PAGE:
You may have heard the objective truth as proven by science that climate change poses an existential threat to the planet, and in the future it's going to hit humanity where it really hurts—the wine glass. Start stocking up your cellar for the end times, because a winepocalypse is nigh.
Wine producers in Western Europe—particularly France and Switzerland—are enduring droughts that actually contribute to a current Wine Boom. According to the Huffington Post, "Droughts are crucial in great wine." They "reduce surface moisture, dry the soil and bring on the harvest." But ever-increasing heat is unsustainable.
“So far, a good year is a hot year,” said Elizabeth Wolkovich, an ecologist at Harvard University. However, she continues, “If we keep pushing the heat up, vineyards can’t maintain that forever.”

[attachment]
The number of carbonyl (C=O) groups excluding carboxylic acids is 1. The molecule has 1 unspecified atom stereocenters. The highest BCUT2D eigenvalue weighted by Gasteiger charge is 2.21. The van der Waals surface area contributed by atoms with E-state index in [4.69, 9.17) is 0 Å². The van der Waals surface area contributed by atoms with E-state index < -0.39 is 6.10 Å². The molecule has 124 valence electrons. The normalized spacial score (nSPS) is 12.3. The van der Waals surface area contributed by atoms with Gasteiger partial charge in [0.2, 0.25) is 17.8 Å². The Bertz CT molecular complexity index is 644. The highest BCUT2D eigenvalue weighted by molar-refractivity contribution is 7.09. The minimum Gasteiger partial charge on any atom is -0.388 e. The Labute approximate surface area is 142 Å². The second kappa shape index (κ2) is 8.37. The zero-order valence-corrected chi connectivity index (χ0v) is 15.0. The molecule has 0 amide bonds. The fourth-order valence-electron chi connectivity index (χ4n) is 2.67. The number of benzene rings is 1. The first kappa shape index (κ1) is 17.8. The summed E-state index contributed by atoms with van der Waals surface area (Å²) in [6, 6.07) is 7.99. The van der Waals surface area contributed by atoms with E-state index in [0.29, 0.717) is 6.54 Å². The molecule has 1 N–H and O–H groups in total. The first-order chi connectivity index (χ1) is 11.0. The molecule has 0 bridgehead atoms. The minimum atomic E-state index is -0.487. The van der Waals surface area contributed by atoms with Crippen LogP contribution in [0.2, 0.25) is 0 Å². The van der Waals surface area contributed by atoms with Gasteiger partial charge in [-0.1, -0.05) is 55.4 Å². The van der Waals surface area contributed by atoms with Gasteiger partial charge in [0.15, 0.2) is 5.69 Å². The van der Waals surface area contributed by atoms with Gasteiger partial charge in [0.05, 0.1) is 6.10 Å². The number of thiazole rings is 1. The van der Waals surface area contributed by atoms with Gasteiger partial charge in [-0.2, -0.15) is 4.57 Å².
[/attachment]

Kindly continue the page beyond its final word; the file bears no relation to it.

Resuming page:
Wolkovich and fellow ecologist Benjamin I. Cook studied 400 years of data from France and Switzerland, analyzing harvest times between 1600 and 2007 (woah). Cook notes that climate change is already affecting production, and could force wine growers to use different grape varieties. Cook wrote in The New Republic that with droughts forcing harvests to happen earlier, "There is likely a limit... to how much earlier the fruit can mature and the harvest occur and still have this translate to higher-quality wines."